LDP not to let Fukui express views before Diet OKs nomination.
The ruling Liberal Democratic Party (LDP) decided Friday to reject an opposition camp demand to hear the monetary policy views of Bank of Japan (BOJ) Governor-nominee Toshihiko Fukui before parliament votes on his nomination around Tuesday, a senior LDP official said.
Hidenao Nakagawa, chairman of the LDP's Diet Affairs Committee, told reporters Friday afternoon, ''There has been no precedent of a BOJ governor-nominee being summoned to testify before the Diet as an unsworn witness since the current rules were drawn up'' five years ago, when the Bank of Japan Law was amended.
To placate the opposition camp, the LDP is considering granting its desire to hear Fukui's views after the expected parliamentary approval and before March 20, when he is to officially assume the post after Masaru Hayami steps down March 19, LDP officials said.
But the compromise gesture is not expected to wipe out the opposition's complaints, Diet officials said. The fray over the hearing demand may complicate parliamentary proceedings, they said.
On Thursday, Nakagawa, a lawmaker close to Prime Minister Junichiro Koizumi, told Mitsuo Horiuchi, head of the LDP General Council, that top government officials ''are considering letting Fukui clarify his views at the venue of the Diet'' without specifying when.
Horiuchi is a proponent of letting Fukui explain his monetary views in the Diet.
When Nakagawa's comment was leaked to lawmakers of the Democratic Party of Japan (DPJ), the No. 1 opposition party, they responded positively, with DPJ Diet Affairs Committee Chairman Yoshihiko Noda saying, ''We have begun to see greater chances'' of hearing Fukui testify before his nomination receives the blessings of the Diet.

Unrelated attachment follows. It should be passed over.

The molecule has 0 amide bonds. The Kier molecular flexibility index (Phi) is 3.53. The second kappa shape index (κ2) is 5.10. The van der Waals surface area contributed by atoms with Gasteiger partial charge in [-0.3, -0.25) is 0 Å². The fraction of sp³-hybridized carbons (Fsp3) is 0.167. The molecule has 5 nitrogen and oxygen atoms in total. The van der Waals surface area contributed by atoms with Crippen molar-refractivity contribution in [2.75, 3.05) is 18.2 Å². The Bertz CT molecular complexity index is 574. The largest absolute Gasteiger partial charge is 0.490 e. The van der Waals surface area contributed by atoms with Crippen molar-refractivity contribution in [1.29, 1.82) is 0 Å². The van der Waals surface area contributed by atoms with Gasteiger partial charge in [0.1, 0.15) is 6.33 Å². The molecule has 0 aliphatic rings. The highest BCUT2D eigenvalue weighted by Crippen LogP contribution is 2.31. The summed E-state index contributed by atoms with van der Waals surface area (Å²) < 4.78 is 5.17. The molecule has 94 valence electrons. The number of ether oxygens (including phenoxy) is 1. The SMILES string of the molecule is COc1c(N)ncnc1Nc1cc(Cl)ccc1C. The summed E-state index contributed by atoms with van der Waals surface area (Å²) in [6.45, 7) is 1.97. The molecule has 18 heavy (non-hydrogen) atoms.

But later, the LDP side clarified Nakagawa's comment, saying that the LDP is willing to let Fukui express his views after the Diet approves his nomination, the officials said.
The LDP wants to call a vote on the proposed nomination at a plenary session of the House of Representatives slated for Tuesday.
But ruling coalition and opposition camp representatives, who met at the House of Representatives Steering Committee, remained at odds Friday over the issue of when Fukui should express his policy views, they said.
There is discord even within the ruling coalition, with Hiroshi Kumagai, leader of the New Conservative Party, expressing reservations about the LDP proposal to call a vote on Fukui's nomination prior to hearing his policy views at the Diet.
''I feel hesitancy about judging the qualifications of Fukui based only on his career,'' said Kumagai.
Fukui, 67, currently chairman of the Fujitsu Research Institute, was a deputy BOJ governor.
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|Publication:||Japan Policy & Politics|
|Date:||Mar 10, 2003|
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